By: Dylan Mendelowitz (@mendnba)
Tuesday, July 3rd, 2012, a day that would forever change the Brooklyn Nets franchise. After two years of gathering win-now talent to convince him to stay, Deron Williams announced via Twitter his intentions to resign with the Brooklyn, instead of signing with his hometown Dallas Mavericks.
Nearly two full years later, the results have been underwhelming. Williams has dealt with numerous ankle injuries, and his play has been less than stellar. Brooklyn has yet to receive the $100 million man they thought they were getting when Williams was signed to a max contract, and while they have made the playoffs both seasons, they have finished well below expectations (especially in year 2), getting eliminated in the first and second rounds in their first two seasons.
Deron’s poor play and injury struggles bring up countless questions, on and off the court. An interesting one: What if Deron actually did leave for Dallas? What would the Nets roster look like today? Would they be better off?
Before Deron made his decision to re-sign, the Nets made several moves, getting big time players to try and entice Williams to stay, leaving them with a few core pieces, whether he stayed or not. If Deron had bolted for Dallas, Brooklyn would have been left with a core of Joe Johnson, Gerald Wallace, Kris Humphries and Brook Lopez. A solid lineup, but nothing special. While some reports surfaced that the Joe Johnson trade was contingent on Deron’s resigning, the Nets were also hellbent on bringing a winner to Brooklyn immediately. The trade for Joe: floatsam of expiring contracts and draft pick swap options for Joe Johnson – fits Billy King’s M.O. and I believe it still would have went down.
Deron was far and away the best player, and specifically point guard on the free agent market. There were other decent options, however, many of which the Nets were expected to pursue had Deron left. These players include names like Steve Nash, Jeremy Lin, Goran Dragic, Raymond Felton, Jason Kidd and a few other notables. While none of these were labeled as “stars” (sans Nash, who was much older), most were solid backup plans if Williams decided to leave. The most likely of the bunch seemed to be Jeremy Lin, who was coming off a breakout performance as a New York Knick, and is a big name who became very popular all throughout the world. With the Nets intent on making a splash immediately in Brooklyn, and Goran Dragic nowhere near the level he is at now, my money is on Lin being Brooklyn’s first starting point guard had Deron bolted.
So say Deron left, and Brooklyn outbids Houston for the services of Jeremy Lin. This leaves them with a backcourt of Jeremy Lin and Joe Johnson, and a frontcourt containing Gerald Wallace, Kris Humphries and Brook Lopez. Not so good looking, eh?
Of course, we know ended up happening to each player in that projected lineup. Jeremy Lin went to Houston, and has been decent, but has not been the special force he was during Linsanity. Joe Johnson and Brook Lopez worked out, as Johnson went on to become “Joe Jesus”, while Lopez became an All-Star. Wallace and Humphries, not as successful, as both have underwhelming seasons, the latter losing his starting job to Reggie Evans. While things could have worked out differently for each player if Deron really did leave, the lineup and roster looks less than stellar. Also notable: a key aspect to the trade for Pierce and Garnett was that both players desired playing with Deron. So last year’s team likely did not have them, Kirilenko (who came because of the trade), or Thornton (who was acquired for Terry, who came through the trade), if Deron is not here. Do the 2013-2014 Nets, who essentially finished as the east’s third or fourth best team, even make the playoffs without the Deron trade?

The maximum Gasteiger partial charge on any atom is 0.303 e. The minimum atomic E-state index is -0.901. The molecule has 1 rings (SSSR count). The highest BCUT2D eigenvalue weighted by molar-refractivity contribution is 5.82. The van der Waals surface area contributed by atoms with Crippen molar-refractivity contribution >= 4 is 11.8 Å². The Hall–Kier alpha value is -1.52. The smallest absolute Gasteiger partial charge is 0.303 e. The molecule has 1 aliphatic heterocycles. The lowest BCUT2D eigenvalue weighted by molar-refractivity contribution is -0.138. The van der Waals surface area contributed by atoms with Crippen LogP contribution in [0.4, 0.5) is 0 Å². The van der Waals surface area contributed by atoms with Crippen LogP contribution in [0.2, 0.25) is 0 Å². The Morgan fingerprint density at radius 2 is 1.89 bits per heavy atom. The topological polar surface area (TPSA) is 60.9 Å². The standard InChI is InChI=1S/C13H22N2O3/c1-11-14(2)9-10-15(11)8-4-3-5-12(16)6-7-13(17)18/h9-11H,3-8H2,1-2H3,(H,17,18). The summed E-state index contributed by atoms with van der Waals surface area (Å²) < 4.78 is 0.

Perhaps the Nets could have been good without Deron, or even better than the Nets of this or last season. Maybe Jeremy Lin becomes an All-Star as a Net. Maybe Gerald Wallace and Kris Humphries play better with Lin quarterbacking the offense. There’s really no way to tell, but whether it was Lin, Nash (what a disaster that would have been), Dragic or any other point guard available in the 2012 off-season, it doesn’t look as if the Nets roster would be better off without Deron.
It’s easy to blame Deron Williams for the Nets’ failures over the past two seasons. He hasn’t lived up to his contract or former “superstar” title, and in the world’s biggest sports market, New York City, Deron’s struggles have been even more evident and publicized. But the New York media and social media leads people to believe he’s been downright terrible.
Truth is, Deron has been an average point guard. Not great, not terrible, but average. Average play from the point guard, dealing with chronic ankle pain (being repaired with surgery this offseason), isn’t as bad as everyone makes it out to be. Sure, he isn’t living up to his max contract and hasn’t taken the Nets as far as they were expected to go, but he really hasn’t been THAT bad.
After dual ankle surgery this offseason, I expect Deron to come back strong next season. Will he ever be the Deron of Utah? Probably not. But a healthy Deron Williams, regaining his confidence and explosiveness, is still capable of being a very good basketball player. He doesn’t need to carry the team, he doesn’t need to be the superstar Deron, but a good Deron Williams, will lead to a good Brooklyn Nets team.
The Brooklyn Nets would not be a better basketball team with Deron Williams in Dallas. The player he would be replaced with would be significantly less talented and would not have made the Nets any better off. One year from now, all of this talk of the Nets being better off without him will be nonsense. Deron Williams will bounce back and have a good year next year.
You can hold me to that.